ICT 1 Section 5 – What we know about language learning
Our understanding of language learning
- Outside the context of any classroom, any child who is repeatedly exposed to a language will, in normal circumstances, learn it by osmosis.
- Most (not all) adults can learn a language without studying it, providing they are in the right kind of contact with it.
- Children and adults who do acquire language successfully outside the classroom seem to share certain similarities in their learning experiences.
- They are exposed to language which they more or less understand.
- They are motivated to learn the language to be able to communicate.
- They have opportunities to use the language they are learning.
People are successful at learning a language if they are exposed to it, they are motivated to learn it and have opportunities to use it.
CLASSROOM LEARNING SHOULD BE NATURAL
All the features of "natural" language acquisition can be challenging to replicate in the classroom. Still, some elements should be imitated.
What elements are necessary for language learning in a classroom?
After presenting what will be studied (Presenting Materials) and what needs to be done (Instructions), the teaching work starts. You must engage the students' interest (motivation). Once you've done this, the students need to practice with the material and then use it. Throughout the entire process, you must maintain control.
The following few pages go through the Kolb cycle:
You'll see that after each definition that there is a sub-definition in square brackets. These sub-definitions refer to the second type of interactive teaching/learning method called ESA (Engage, Study, Activate), which will be discussed later in the course as you will be using it when you teach.
Engage, Study, Activate (ESA)
PRESENTATION + ANALYSE - [Engage]
ENGAGE YOUR STUDENTS
When students are engaged, they learn better than when they are partly or wholly disengaged.
- This is when you must try to arouse the students' interest so that they want to be involved in the lesson.
- Students will "switch off" if they are bored or because they did not feel involved.
- Students will naturally want to be involved in a lesson if they are amused, moved, stimulated or challenged.
- These lessons are more "fun" and create a better learning environment AS LONG AS YOU KEEP CONTROL.
THERE IS A BIG DIFFERENCE BETWEEN A FUN LESSON AND A FUNNY LESSON
Activities and materials which frequently Engage students to include:
- Stimulating pictures
- Dramatic stories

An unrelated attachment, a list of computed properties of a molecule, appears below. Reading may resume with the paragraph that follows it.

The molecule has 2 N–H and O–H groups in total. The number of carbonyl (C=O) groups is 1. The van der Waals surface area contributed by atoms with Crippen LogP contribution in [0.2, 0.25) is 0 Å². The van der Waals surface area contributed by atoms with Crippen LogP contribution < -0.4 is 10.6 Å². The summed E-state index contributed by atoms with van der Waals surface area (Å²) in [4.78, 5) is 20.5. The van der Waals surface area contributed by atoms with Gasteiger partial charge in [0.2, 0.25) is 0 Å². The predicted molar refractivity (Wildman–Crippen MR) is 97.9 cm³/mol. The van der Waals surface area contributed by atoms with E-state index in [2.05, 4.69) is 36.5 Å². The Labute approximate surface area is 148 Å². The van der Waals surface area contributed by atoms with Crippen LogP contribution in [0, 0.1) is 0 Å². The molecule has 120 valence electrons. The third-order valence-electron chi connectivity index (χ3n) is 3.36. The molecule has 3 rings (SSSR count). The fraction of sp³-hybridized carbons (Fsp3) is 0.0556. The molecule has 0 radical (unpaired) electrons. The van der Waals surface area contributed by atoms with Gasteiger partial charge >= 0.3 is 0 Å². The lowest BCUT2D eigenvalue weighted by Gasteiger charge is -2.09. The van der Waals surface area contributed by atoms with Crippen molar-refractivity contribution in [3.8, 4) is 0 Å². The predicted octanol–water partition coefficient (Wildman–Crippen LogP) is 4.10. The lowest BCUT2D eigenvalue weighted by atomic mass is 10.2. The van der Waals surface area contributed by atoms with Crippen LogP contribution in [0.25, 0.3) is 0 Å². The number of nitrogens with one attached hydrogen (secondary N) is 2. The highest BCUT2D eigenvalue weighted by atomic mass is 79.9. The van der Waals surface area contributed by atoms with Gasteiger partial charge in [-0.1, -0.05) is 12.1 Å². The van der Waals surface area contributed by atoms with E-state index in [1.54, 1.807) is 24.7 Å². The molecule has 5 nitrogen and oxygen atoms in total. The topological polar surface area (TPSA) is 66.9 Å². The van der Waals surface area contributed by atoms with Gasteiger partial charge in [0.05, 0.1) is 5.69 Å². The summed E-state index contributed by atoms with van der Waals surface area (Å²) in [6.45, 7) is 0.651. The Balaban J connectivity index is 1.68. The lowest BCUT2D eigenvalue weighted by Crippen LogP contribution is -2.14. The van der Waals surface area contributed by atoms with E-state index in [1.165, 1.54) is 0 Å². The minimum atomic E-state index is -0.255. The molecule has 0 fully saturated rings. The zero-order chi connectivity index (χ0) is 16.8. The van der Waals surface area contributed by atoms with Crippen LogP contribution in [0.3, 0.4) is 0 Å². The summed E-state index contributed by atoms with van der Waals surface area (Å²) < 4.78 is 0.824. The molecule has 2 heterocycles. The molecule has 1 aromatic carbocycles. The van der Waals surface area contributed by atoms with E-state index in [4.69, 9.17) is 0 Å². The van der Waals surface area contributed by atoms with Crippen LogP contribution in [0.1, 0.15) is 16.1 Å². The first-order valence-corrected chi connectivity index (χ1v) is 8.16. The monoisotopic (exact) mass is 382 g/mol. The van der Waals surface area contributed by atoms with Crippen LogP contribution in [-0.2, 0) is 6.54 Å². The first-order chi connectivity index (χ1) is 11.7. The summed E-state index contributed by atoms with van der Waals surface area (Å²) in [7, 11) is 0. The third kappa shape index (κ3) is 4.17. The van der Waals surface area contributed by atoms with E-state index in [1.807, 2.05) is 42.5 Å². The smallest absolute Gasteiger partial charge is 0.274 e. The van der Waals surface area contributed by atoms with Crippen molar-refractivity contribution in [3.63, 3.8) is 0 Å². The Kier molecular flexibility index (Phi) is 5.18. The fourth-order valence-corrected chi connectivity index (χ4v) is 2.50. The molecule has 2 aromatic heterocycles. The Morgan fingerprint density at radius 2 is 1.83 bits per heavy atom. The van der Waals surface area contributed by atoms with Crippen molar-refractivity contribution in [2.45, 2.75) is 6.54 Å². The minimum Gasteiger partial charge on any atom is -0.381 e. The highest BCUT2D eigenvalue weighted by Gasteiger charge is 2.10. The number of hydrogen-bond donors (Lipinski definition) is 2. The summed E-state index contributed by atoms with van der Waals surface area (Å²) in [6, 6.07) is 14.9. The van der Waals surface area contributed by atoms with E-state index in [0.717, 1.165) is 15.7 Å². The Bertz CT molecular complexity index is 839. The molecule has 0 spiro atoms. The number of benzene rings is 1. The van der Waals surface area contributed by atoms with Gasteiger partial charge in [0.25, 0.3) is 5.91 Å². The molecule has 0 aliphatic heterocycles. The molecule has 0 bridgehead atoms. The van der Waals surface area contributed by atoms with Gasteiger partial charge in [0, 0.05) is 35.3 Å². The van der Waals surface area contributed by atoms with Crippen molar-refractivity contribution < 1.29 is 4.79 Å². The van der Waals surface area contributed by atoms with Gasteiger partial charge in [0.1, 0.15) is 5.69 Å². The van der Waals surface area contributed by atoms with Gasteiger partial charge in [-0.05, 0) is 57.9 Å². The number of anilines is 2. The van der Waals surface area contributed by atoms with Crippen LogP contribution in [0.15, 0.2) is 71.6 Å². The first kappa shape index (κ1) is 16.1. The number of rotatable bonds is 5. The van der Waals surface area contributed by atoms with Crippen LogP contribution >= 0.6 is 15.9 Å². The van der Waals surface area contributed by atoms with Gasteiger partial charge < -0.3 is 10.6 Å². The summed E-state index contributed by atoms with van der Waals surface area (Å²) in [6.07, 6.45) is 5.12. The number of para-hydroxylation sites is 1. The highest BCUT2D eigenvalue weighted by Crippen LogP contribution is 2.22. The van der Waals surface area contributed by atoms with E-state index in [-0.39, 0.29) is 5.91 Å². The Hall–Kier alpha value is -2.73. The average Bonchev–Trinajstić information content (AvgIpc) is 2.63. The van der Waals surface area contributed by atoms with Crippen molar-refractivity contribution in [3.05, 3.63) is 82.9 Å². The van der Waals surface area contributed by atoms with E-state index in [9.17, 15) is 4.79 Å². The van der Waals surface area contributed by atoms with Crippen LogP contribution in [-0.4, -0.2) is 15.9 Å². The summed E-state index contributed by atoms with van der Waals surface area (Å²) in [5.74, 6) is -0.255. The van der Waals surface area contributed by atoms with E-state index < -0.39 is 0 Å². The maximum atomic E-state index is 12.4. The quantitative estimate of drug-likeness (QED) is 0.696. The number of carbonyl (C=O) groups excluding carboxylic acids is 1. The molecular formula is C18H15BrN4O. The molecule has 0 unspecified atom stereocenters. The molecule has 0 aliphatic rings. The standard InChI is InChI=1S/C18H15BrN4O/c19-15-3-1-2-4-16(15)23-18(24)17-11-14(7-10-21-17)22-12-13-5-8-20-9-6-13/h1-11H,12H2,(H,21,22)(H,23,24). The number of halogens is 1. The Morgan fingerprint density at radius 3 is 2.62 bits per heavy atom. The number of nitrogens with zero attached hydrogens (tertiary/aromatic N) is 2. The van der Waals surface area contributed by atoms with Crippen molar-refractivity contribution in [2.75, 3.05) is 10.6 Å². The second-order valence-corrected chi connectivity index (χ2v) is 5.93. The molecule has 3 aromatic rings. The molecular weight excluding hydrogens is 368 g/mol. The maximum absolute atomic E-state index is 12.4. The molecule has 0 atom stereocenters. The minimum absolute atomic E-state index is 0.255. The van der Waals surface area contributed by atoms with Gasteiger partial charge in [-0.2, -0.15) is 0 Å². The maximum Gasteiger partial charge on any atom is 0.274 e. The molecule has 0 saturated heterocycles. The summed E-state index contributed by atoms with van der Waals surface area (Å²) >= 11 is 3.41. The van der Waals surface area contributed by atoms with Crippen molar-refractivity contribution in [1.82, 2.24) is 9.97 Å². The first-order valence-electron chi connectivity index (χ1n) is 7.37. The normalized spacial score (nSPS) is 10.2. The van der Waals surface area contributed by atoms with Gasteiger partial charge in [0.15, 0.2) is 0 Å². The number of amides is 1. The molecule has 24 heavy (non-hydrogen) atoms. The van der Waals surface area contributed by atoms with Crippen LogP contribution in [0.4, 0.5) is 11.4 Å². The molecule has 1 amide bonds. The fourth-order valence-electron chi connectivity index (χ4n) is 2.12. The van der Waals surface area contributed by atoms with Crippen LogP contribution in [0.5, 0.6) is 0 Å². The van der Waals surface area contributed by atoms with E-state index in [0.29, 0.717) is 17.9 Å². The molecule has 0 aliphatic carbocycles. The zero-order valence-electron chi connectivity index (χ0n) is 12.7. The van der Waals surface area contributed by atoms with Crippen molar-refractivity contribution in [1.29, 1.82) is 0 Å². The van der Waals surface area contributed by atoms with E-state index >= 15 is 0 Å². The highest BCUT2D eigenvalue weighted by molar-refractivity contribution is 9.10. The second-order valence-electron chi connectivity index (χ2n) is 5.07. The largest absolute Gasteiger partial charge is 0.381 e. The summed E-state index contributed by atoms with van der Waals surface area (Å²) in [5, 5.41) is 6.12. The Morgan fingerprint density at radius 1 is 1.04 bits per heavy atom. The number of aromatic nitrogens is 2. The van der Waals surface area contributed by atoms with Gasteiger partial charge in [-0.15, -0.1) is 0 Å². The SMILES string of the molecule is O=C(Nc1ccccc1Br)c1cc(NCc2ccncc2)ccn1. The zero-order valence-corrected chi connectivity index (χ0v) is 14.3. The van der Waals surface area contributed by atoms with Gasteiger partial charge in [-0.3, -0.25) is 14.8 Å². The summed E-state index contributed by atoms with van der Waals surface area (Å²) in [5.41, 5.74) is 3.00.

- Amusing anecdotes etc
Ensure that the students engage with the subject matter, for example:
- Ask students what they think of a topic before asking them to read about it.
- Ask them to look at the picture of a person and guess their occupation.
- Ask them how it relates to what they know.
- Ask if there are any similarities between their customs and other countries.
PRACTICE - [Study]
PRACTICE = SUCCESS
Successful language Practice / Study in your classroom depends on the right mix of subconscious language acquisition and stimulating, well-presented Practice / Study activities.
Students can study in different ways ranging from teacher explanation through to individual study.
Students are asked to focus on language (or information) and how it is constructed, for example:
- Study and practice of a single sound
- Investigation of how a writer achieves a particular effect in a long text
- Examination and practice of a verb tense
- Study of a transcript of the informal speech to discuss spoken style
- Meanings of newly introduced vocabulary
- Grammatical dissection of a complex sentence
Some example study areas:
- Vowel sound in "i", "ee", an "i" with an "e" phonetic modifier
- Third-person singular of the present simple
- Study and practice of "inviting" language function patterns
- Study and practice of the way we use pronouns in written discourse
- Study and practice of paragraph organisation
- Rules for using "make" and "do"
APPLY - [Activate]
FINAL DRESS REHEARSAL
Apply, or "Activate", gives students a chance to try out real language use with little or no restriction - a final rehearsal before real-world usage.
- Get students using language as freely and communicatively as they can
- Student objective is to use all and any language which may be appropriate for a given situation or topic
- Students must have a chance to activate their knowledge in the safety of a classroom, or they may have problems using language in the real world
- Students always need to be engaged so that they can get the maximum out of the learning experience
Typical exercises include:
- Role-plays where students act out as realistically as possible
- Advertisement design
- "Describe and Draw"
- Story and poem writing
- Writing in groups etc.